The investigation into the infamous murder of three young activists which became known as the “Mississippi Burning” civil rights case has finally closed after 52 years, the US state`s attorney general said Monday.
The three young men — two Jewish and one black — were executed in June 1964 in the midst of the “Freedom Summer” voter registration project. They had ventured south from New York to register African American voters.
The brutal killings of James Chaney, 21, Andrew Goodman, 20, and Michael Schwerner, 24, rocked the nation and went on to inspire the Alan Parker film “Mississippi Burning” in 1988.
“I am convinced that during the last 52 years, investigators have done everything possible under the law to find those responsible and hold them accountable,” said Attorney General Jim Hood.
“There is no likelihood of any additional convictions.”
At the time of the killings, the US Justice Department — aware it had no chance of securing murder convictions faced with segregationist state authorities and all-white juries — chose to prosecute the case under civil rights law.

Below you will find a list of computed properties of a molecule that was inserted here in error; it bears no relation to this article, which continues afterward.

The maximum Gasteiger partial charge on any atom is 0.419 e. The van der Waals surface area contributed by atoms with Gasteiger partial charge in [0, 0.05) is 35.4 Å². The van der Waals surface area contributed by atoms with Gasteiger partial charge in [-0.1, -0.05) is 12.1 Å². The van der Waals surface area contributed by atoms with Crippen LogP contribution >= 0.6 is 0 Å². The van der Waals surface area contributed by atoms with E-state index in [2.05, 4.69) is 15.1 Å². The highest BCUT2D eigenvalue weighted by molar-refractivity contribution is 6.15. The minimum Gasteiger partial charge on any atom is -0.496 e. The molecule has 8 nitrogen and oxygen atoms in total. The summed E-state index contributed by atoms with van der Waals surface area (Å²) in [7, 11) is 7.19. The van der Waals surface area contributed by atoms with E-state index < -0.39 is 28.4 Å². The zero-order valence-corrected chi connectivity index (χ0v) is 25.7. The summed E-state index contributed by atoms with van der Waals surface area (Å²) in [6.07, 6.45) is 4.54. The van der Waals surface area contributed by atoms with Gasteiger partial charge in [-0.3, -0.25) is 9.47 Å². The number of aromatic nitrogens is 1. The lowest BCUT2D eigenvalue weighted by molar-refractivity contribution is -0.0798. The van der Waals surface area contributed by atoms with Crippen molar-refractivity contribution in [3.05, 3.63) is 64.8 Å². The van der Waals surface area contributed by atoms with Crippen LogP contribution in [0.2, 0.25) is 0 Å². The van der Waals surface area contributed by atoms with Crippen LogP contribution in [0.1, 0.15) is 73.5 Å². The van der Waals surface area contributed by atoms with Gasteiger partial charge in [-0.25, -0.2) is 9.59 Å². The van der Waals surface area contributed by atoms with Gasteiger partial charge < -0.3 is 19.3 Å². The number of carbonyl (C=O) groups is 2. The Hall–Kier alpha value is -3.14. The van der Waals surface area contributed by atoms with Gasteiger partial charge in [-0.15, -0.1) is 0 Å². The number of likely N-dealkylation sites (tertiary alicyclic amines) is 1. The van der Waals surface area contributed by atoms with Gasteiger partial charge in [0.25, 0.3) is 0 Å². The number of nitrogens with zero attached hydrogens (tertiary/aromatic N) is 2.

In 1967, eight suspects received prison sentences — serving less than six years in prison — for federal civil rights violations connected to the murders.
Four decades on, in 2005, Hood and the county prosecutor won a manslaughter conviction against white supremacist Edgar Ray Killen, a former Ku Klux Klan (KKK) member who is currently serving a 60-year-prison sentence.
The night the activists disappeared, on June 21, 1964, local police — allegedly infiltrated by the KKK — arrested them on false pretenses, releasing them late that evening.
Shortly after the men left city limits, KKK members ambushed and shot them dead at point blank range. An FBI investigation uncovered their bodies 44 days later in an earthen dam on the secluded property of a Klansman.
The active federal and state investigation closed after the Justice Department found that no viable prosecutions remained, closing a significant chapter in Mississippi`s history, said Attorney General Hood.
“Our state and our entire nation are a much better place because of the work of those three young men and others in 1964,” he said.
“We should all acknowledge that our diversity is this state`s greatest asset.”
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